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leadingIn(tech)#19: Writing matters
Hi there! 👋🏽
We are living in uncertain times, the news lately is filled by major tech companies doing layoffs and reducing their workforces. And now Twitter, just like a storm after the acquisition by Elon Musk, lots of people found their jobs to be terminated in just a matter of days. A measure that might seem precipitated and improvised. Especially when shortly after we hear that some of them were even fired by mistake (Whoops!) and then they realize they needed some of the people that were fired. Chances are that they will refuse to come back and that should not be a surprise.
There is a high risk of sacrificing writing things down for the sake of speed, either in favor of building things or making decisions. In this fast-paced world where we give that much importance to speed, sometimes we fail to see the value of documenting our actions. Probably because writing is hard, while it forces us to think, it takes time.
Shortly after the layoffs at Twitter happened, people started wondering how it would impact the stability of the platform. Why? Because we assume as normal that some people are “indispensable” to keep things running smoothly. Because there is valuable knowledge “in their heads“ that will be lost once they are gone. This feels to me like an organizational failure of assessing the bus factor risks.
Will we start seeing the typical “over capacity” messages? Will it happen that a server will come down, and someone will find a disk full of logs that used to be cleaned up regularly by a person who was just laid off? Maybe this is not the case at Twitter, but anyone that has been in software engineering long enough can relate to it.
We all love to build things, and once they are built we often forget that we will not be running them forever. How prepared is the system to be maintained by someone else after you leave voluntarily or involuntarily? How much documentation will the next person find at their disposal?
There are chances that there will never be enough documentation, or that it will become outdated too quickly, and some people might use it as an excuse for not writing at all. But I dare to say that documenting our work is as important as building the things we build. We usually say that software is in continuous evolution, so our written resources should be.
Writing allow us to materialize our thoughts and ideas, to be shared with the people around us. It also enables us to collaborate and evolve these ideas. Writing allows us to leave evidence of the context and the reasonings on why and how we built things.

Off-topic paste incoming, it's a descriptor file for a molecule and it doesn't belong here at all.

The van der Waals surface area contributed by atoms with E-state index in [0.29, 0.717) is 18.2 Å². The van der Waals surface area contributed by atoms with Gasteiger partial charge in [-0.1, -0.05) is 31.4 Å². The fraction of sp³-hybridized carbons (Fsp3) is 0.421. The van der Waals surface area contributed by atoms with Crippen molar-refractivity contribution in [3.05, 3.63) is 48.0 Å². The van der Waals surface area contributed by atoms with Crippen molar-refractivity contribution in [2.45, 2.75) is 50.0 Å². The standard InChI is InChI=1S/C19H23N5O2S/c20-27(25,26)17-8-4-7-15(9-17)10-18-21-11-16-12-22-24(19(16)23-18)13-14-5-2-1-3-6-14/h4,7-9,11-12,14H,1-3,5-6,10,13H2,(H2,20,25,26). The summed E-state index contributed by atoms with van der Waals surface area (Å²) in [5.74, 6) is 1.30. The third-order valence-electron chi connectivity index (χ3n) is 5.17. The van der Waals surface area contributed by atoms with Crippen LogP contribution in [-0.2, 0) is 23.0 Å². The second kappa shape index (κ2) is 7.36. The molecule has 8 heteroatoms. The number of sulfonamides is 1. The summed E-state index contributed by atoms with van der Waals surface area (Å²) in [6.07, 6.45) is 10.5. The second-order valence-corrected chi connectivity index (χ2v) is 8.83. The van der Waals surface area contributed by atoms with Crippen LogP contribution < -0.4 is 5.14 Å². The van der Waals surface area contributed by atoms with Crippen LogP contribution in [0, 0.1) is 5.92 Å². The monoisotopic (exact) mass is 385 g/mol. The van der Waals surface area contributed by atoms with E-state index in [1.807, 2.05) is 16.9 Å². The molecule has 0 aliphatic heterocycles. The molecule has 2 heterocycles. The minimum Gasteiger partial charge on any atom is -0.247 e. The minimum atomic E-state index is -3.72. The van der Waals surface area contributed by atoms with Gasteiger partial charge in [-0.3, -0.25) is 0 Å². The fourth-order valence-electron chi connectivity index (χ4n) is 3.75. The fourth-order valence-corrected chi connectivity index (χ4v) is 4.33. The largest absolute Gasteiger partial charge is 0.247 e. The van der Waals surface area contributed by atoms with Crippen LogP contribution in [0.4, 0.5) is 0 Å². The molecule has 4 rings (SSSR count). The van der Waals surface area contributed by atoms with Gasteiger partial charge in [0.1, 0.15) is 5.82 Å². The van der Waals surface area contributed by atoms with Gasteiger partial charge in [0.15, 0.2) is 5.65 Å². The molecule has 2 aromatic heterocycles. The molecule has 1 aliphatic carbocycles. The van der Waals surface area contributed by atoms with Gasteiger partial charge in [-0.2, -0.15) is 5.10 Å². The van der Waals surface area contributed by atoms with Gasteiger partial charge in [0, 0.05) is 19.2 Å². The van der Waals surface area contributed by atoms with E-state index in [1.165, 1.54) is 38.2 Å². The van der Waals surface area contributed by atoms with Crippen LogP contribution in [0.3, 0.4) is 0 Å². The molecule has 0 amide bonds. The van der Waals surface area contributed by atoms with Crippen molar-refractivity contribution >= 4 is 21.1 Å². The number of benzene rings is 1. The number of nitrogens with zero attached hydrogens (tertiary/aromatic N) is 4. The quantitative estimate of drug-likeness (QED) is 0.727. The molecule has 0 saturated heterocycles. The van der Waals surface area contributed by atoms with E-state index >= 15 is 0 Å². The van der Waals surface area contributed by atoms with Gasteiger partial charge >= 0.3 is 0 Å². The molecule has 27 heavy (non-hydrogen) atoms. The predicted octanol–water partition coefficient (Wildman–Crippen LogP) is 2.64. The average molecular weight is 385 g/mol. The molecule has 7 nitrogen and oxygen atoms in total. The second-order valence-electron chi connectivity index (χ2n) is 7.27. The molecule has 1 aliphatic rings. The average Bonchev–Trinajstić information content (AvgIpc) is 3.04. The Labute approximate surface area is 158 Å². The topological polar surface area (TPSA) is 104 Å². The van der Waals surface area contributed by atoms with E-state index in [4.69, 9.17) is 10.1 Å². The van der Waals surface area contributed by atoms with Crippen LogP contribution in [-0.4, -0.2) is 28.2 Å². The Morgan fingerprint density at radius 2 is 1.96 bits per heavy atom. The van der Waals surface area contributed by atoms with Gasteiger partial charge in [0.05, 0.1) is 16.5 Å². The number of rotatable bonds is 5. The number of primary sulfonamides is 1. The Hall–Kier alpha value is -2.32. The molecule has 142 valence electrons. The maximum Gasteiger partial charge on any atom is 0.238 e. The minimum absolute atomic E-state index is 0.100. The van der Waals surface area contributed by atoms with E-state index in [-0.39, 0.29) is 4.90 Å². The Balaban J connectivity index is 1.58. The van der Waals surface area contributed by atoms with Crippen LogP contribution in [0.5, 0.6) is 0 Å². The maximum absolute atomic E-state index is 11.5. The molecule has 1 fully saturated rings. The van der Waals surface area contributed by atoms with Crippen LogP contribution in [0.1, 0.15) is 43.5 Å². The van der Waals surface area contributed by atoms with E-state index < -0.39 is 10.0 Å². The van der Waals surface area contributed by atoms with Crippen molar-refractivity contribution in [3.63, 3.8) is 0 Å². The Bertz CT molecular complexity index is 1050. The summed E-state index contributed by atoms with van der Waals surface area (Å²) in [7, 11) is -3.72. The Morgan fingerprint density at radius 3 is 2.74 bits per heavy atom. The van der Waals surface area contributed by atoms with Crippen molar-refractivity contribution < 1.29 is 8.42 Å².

Good documentation is a tool to support our second-order thinking, so we can understand the possible consequences of our decisions and the consequences of those consequences. See Chesterton’s Fence: A Lesson in Second Order Thinking. Understanding the context of why a fence was placed in the first place will help us understand the purpose of the existing artifacts, and having historical knowledge that helps us visualize the state of mind of the people to build it can help us understand the compromises they needed to take. Because of all of this, writing matters.
Writing matters, to you. To give you space to grow, and to effectively lead by giving autonomy to your teams. To improve your thinking and enrich it with others. To free yourself to be materially present for things to happen or pass on your knowledge.
Writing matters, to your teams. So they have room to work together as a team and better balance the workload, avoiding knowledge silos. To make better decisions with richer context and keep track of them for the ones that follow. To have time to log off and recharge when needed, to improve their engagement and ownership.
Writing matters, to your organization. So it grows in a healthy way and with resiliency. With enough flexibility to adapt to changes and to scale when it needs to. It matters so the culture is preserved and the context is shared with every person that joins it and not lost with those who leave.
Writing matters, to your customers. So they will enjoy the higher quality and stability of the product. So they know how your product works and how it will help them achieve their goals.
We can build better teams and organizations by not making ourselves indispensable because we didn’t write down everything we should have.
We can build better products by allowing the people who build them to make better decisions based on the greater context provided by our writings.
Your ideas matter, write them down.